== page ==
Documentation means capturing the work that you do in a way that enables others to understand what you did so they can duplicate the process. To do this, your documentation must include information about what was done, how it was done, why it was done, when it was performed, where it was performed, and who performed the work.
These basic guidelines for creating a notebook with complete and accurate recordings of your research comes from the Massachusetts Institute of Technology (MIT). It has helpful tips on how to format your notes so that you are able to review and understand their contents months after writing them.
DataONE provides concise definitions for best practices when documenting your research data. Click on the best practice headers for a more detailed guide on each topic.
Data documentation should start at the beginning of a project and continue throughout your process. This will make documentation easier and make it less likely that you will forget the details of each process later. Data documentation will also ensure that you and others will be able to interpret, assess, and repeat your work.
Knowing what to include in your documentation depends on your project and the data types you may be generating.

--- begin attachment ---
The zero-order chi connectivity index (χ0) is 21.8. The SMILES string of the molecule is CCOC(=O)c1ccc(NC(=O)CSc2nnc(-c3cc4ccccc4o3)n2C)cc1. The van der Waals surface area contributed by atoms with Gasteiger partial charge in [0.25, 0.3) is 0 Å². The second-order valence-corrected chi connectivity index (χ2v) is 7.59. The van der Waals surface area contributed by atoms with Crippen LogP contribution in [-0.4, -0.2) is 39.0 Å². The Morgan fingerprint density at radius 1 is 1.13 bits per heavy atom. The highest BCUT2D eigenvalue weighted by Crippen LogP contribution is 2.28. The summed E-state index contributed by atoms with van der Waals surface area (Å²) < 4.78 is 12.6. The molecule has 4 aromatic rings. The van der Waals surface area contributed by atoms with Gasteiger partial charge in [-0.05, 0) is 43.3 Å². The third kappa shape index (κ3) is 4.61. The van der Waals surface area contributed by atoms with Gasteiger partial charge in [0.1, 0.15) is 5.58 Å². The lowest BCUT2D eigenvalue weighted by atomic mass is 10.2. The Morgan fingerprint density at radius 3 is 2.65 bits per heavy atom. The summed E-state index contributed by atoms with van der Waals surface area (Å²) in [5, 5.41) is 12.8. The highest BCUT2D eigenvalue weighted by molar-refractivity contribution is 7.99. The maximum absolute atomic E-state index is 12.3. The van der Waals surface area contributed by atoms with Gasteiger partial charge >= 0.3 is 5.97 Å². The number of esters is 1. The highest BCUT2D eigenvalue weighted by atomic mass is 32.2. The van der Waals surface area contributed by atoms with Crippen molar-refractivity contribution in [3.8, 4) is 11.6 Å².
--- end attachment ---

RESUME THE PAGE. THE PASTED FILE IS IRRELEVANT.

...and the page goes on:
Some possible elements to include:
Purpose of data collection
Data collection procedures
Structure and organization of the data files
Time and timing of data collection
Data validation and quality assurance
Types of manipulation conducted on raw data during analysis
A README tab in your spreadsheet describing the data structure, column headings, abbreviations, codes, history of data collection, collection instructions, software versions, etc.
A Data Dictionary or Coding Manual describing the variable types, what they mean, and coding procedures for each data column.
A .txt file in the folder where you collect information about your project history, collection events, description of files and folders, etc.
Commented code in analysis and/or processing scripts describing the expected operations.
Below are a few examples of README file templates and other types of documentation that you might find useful to adapt for your own work:
o Cornell’s Guide to writing "readme" style metadata
o ICPSR’s Data Preparation Guide: Important Metadata Elements (Social science)
Data Dictionaries & Codebooks
o The Center for Criminal Justice Research's Creating a Codebook
o McGill University Health Center's Codebook cookbook: How to enter and document your data
o Data Ab Initio's Data Dictionaries